June 21, 2010, 1:32 PM — Let's assume for a moment that Google's collection of Wi-Fi "payload" data really was unintentional. And that Google never used the data, didn't even know it was there and stored it securely. Is it actually a privacy leak if no one has looked at the private data?
That, of course, is a question for lawyers and courts and government regulators.
Now consider: What happens when the various lawyers and courts and government agencies around the world investigating Google's Wi-Fiasco demand to look at the data Google collected?
It becomes a privacy leak.
After all, in order to see whether there's any personally identifiable or sensitive data in Google's big pile o' Wi-Fi data, somebody has to invade the privacy of the people whose data has been collected. And the prime candidates are litigators, politicians and bureaucrats.
Isn't that comforting?
This isn't a defense of Google. Google failed. That has become clear in the month since the search giant admitted that the cars collecting photos for its Street View feature were also collecting samples of the Wi-Fi signals near the cars -- and those samples contained actual snippets of any unencrypted Wi-Fi network traffic.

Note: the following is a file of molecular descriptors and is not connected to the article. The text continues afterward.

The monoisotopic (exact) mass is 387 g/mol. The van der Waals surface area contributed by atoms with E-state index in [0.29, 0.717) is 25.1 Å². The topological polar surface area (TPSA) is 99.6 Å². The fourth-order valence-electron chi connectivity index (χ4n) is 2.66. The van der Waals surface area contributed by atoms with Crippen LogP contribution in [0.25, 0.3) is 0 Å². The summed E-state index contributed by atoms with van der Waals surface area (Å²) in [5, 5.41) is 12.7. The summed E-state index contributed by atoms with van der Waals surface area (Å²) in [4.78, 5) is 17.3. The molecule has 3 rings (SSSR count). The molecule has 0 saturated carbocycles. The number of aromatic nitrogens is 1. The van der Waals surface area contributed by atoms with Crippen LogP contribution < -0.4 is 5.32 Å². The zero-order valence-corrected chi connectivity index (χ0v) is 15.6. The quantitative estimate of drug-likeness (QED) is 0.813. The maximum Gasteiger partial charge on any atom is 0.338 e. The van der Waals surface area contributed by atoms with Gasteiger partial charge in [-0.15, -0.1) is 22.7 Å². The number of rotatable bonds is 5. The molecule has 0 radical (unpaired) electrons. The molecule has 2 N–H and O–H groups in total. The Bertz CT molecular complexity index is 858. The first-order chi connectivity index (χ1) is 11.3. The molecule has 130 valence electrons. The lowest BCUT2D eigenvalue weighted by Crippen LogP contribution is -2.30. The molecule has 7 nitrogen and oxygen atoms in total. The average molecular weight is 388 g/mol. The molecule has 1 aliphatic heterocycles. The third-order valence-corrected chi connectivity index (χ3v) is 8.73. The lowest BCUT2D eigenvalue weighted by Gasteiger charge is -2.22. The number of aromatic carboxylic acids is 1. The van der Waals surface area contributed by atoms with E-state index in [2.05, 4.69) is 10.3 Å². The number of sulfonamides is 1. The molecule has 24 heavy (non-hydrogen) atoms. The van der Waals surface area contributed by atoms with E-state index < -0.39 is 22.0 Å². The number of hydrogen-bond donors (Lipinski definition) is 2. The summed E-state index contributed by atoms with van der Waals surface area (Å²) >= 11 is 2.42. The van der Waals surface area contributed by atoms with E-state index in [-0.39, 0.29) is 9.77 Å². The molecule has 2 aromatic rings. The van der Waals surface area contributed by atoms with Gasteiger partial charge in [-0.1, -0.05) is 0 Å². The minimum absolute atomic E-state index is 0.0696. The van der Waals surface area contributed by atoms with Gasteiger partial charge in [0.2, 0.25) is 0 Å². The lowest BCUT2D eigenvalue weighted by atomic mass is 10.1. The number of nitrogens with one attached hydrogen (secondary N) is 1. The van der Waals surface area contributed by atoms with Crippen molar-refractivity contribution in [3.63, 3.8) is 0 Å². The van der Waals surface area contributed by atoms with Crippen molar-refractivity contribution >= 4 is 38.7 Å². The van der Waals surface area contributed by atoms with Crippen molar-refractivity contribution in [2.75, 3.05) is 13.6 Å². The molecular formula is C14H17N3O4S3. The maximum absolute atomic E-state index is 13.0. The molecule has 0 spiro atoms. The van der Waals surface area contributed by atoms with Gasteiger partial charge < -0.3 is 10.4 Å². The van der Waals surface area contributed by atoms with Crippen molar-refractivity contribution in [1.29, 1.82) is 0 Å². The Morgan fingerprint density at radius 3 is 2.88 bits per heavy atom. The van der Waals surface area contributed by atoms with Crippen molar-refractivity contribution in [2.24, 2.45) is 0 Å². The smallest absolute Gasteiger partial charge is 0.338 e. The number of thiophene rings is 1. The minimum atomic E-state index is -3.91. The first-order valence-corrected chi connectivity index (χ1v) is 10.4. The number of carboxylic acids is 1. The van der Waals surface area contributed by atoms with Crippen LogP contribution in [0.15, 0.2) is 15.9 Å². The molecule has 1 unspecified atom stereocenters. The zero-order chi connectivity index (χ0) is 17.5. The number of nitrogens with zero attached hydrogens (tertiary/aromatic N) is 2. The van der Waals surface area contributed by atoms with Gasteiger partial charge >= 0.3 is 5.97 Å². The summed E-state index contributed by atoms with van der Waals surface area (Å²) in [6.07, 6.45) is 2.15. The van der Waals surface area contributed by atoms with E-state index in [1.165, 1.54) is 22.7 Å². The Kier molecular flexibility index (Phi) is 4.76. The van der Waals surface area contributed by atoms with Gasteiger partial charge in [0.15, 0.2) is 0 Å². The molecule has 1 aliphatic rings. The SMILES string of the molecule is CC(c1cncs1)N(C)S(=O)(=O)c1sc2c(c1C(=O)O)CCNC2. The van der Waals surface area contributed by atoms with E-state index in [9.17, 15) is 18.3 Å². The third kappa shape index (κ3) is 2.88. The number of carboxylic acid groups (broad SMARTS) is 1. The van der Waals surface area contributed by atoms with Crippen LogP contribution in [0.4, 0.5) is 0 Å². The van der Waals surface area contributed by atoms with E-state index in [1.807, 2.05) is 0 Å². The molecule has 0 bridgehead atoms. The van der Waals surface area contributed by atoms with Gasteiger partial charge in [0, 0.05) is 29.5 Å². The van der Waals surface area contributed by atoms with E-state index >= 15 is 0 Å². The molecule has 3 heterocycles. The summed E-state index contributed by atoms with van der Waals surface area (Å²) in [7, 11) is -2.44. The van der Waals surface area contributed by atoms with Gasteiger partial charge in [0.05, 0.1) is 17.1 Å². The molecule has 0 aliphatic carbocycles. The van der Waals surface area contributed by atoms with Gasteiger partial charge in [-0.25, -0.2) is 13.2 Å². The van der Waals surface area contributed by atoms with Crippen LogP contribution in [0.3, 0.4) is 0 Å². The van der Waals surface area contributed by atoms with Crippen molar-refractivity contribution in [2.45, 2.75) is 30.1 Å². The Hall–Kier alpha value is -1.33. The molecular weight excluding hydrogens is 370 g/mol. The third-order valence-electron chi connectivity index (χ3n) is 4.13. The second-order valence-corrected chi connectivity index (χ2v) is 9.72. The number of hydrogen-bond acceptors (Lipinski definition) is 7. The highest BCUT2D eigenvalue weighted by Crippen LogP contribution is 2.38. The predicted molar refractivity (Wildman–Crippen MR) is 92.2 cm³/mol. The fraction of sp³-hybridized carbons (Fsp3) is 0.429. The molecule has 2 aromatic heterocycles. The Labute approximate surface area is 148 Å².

Google failed in many ways, but perhaps its biggest failure was this: It collected data it didn't know it was collecting. That may sound innocuous. It's not. It's an epic failure of good data-management policy.
Look, if you don't know what you've got, you can't manage it. You can't keep it secure or retain it as long as you legally should, because you don't know which rules apply.
Google spent years collecting it-didn't-know-what. Now it will be paying the price for years -- in bad publicity, investigations and lawsuits.
So -- what is your IT shop collecting?
You probably know whether you have Social Security numbers in your databases. If you're doing credit card transactions, you know the PCI rules. If you're in health care or insurance, you're careful to follow HIPAA privacy regulations.
But what about the stuff that's outside your industry's standards for collection of information? Are you sure you even know the kinds of data that routinely come in?
Do you audit the forms on your Web site to make sure you know about everything you gather from customers and sales prospects? Remember, even trivial or "anonymized" data can be mixed and matched to personally identify individuals.